- Ensure Quality/Value. Service members and Veterans, like the general public, have a right to know that the credentials they pursue are of high quality and hold value to industry. Credentialing agencies can help Service members and Veterans identify these types of credentials by having their credentials accredited by a third party, nationally recognized, accrediting organization. COOL identifies those credentials that have been accredited by one or both of the following organizations. Follow the links to find out more about each agency’s accreditation process.
- American National Standards Institute (ANSI) Accreditation
- National Commission for Certifying Agencies (NCCA) Accreditation
- International Certification Accreditation Council (ICAC) Accreditation
- Accreditation Board for Specialty Nursing Certification (ABSNC)
- International Accreditation Service (IAS)
- Facilitate Payment of Credentials. The GI Bill will pay for credential exam fees up to $2,000 per test. Credentialing agencies should work with the Department of Veterans Affairs to get their credentials approved for payment through the GI Bill.
- Provide Maximum Credit for Military Training and Experience. Credentialing agencies should take steps to assess the equivalency of military training and experience and should explicitly recognize military training in credentialing requirements, when possible.
- Utilize Existing Assessments of Military Training and Experience. The Army, Navy, Air Force and Marine Corps have matched military occupations to civilian credentials and, for some credentials, conducted detailed gap analyses of these credentials. In addition, the American Council on Education (ACE) makes college credit recommendations for military training and experience. Some websites that might be helpful include:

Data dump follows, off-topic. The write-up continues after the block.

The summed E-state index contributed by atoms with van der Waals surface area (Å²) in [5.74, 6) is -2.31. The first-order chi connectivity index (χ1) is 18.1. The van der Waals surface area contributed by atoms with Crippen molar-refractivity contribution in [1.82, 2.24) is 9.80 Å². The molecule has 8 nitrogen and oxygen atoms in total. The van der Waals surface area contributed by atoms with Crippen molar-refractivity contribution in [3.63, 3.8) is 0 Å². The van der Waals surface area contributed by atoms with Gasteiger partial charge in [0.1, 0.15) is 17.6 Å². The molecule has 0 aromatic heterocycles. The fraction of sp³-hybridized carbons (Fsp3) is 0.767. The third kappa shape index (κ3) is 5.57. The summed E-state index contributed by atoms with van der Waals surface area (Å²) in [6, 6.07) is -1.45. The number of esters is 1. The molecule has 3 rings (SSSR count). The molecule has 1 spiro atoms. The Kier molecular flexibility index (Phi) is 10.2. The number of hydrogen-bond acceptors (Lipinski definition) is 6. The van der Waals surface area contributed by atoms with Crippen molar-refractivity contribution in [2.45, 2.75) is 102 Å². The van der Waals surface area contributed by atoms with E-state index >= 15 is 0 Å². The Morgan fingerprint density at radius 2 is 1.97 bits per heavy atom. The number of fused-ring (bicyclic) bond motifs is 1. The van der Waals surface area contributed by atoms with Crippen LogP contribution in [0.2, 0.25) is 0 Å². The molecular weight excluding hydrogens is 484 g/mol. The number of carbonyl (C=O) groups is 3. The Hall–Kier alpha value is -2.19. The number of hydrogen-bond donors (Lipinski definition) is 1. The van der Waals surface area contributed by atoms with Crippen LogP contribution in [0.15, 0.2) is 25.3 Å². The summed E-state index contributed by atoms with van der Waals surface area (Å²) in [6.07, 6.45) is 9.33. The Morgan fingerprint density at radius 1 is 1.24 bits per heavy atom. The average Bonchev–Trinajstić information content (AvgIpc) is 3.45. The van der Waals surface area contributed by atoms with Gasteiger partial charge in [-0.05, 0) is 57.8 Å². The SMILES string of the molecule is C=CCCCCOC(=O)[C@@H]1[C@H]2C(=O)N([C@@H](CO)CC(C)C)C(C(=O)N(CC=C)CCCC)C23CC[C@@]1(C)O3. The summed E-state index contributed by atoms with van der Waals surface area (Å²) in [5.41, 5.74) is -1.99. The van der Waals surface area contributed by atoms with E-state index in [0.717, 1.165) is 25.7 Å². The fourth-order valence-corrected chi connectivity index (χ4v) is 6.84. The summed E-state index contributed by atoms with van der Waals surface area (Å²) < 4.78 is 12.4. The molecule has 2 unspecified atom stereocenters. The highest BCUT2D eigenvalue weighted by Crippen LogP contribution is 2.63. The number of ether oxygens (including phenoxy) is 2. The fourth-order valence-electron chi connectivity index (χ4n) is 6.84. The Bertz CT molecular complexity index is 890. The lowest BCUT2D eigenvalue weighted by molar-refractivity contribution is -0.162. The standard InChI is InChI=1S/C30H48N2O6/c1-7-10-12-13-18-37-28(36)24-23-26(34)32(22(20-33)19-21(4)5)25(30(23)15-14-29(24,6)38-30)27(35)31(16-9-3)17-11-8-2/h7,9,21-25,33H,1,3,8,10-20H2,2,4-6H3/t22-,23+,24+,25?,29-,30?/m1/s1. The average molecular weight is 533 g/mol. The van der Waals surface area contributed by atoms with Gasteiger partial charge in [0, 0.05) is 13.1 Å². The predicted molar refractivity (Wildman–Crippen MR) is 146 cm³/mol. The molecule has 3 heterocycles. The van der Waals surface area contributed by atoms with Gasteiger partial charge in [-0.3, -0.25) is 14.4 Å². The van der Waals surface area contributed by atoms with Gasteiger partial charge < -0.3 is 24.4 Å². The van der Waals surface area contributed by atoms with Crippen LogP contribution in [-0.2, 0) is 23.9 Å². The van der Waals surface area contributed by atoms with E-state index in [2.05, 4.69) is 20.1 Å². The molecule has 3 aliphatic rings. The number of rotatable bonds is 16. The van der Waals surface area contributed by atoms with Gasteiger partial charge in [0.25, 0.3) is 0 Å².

- U.S. Department of Navy (DON) Credentialing Opportunities On-Line (DON COOL)
- U.S. Marine Corps Credentialing Opportunities On-Line (Marine Corps COOL)
- U.S. Navy Credentialing Opportunities On-Line (Navy COOL)
- U.S. Army Credentialing Opportunities On-Line (Army COOL) – you are here
- U.S. Air Force Credentialing Opportunities On-Line (COOL)
- American Council on Education (ACE) Military Guide
- Use Available Service Documentation to Assess Individual Service Members’ and Veterans’ Unique Qualifications. Credentialing agencies can use standard forms of Service documentation to assess an individual’s military training and experience. More information on Service transcripts and other forms of documentation can be found on the U.S. Department of Labor’s Career One Stop website.
- Accommodate Military Services' Unique Needs. Credentialing agencies can make accommodations for such things as deployments and the geographical dispersion of Service members:
- Make accommodations for deployments – Service members who are deployed may have difficulty meeting recertification requirements (e.g., continuing education units) or the period for which their credential is valid may expire while they are deployed. Credentialing agencies can extend recertification requirements for deployed Service members.
- Ensure exams are widely available – Service members are often geographically dispersed and may not be able to take exams that are offered only periodically throughout the year. Credentialing agencies can consider using national testing companies to make their credentials widely available and can offer credential exams on demand.
Promotional Materials and Downloadable Content
Army COOL has available a variety of downloadable promotional materials and information to help you understand, promote and present COOL. There are posters, a ready-made Credentialing Overview presentation and other handy graphics and information. Go to the COOL Promotional Materials page to see what is available.